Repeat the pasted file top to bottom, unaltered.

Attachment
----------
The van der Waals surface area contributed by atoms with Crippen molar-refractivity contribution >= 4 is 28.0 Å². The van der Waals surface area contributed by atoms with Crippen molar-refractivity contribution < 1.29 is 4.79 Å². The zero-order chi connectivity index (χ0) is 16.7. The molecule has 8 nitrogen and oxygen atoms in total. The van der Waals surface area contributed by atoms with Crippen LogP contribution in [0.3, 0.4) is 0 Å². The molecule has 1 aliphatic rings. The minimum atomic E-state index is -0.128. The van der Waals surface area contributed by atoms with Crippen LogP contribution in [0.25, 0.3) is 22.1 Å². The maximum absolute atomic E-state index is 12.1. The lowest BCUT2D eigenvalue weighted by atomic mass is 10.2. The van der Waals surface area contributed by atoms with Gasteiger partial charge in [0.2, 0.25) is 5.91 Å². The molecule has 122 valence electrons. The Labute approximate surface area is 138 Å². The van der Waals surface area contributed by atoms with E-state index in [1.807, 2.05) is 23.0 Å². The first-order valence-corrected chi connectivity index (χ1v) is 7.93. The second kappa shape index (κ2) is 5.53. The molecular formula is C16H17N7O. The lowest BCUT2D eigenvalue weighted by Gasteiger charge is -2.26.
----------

The van der Waals surface area contributed by atoms with Crippen molar-refractivity contribution >= 4 is 28.0 Å². The van der Waals surface area contributed by atoms with Crippen molar-refractivity contribution < 1.29 is 4.79 Å². The zero-order chi connectivity index (χ0) is 16.7. The molecule has 8 nitrogen and oxygen atoms in total. The van der Waals surface area contributed by atoms with Crippen LogP contribution in [0.3, 0.4) is 0 Å². The molecule has 1 aliphatic rings. The minimum atomic E-state index is -0.128. The van der Waals surface area contributed by atoms with Crippen LogP contribution in [0.25, 0.3) is 22.1 Å². The maximum absolute atomic E-state index is 12.1. The lowest BCUT2D eigenvalue weighted by atomic mass is 10.2. The van der Waals surface area contributed by atoms with Gasteiger partial charge in [0.2, 0.25) is 5.91 Å². The molecule has 122 valence electrons. The Labute approximate surface area is 138 Å². The van der Waals surface area contributed by atoms with E-state index in [1.807, 2.05) is 23.0 Å². The first-order valence-corrected chi connectivity index (χ1v) is 7.93. The second kappa shape index (κ2) is 5.53. The molecular formula is C16H17N7O. The lowest BCUT2D eigenvalue weighted by Gasteiger charge is -2.26.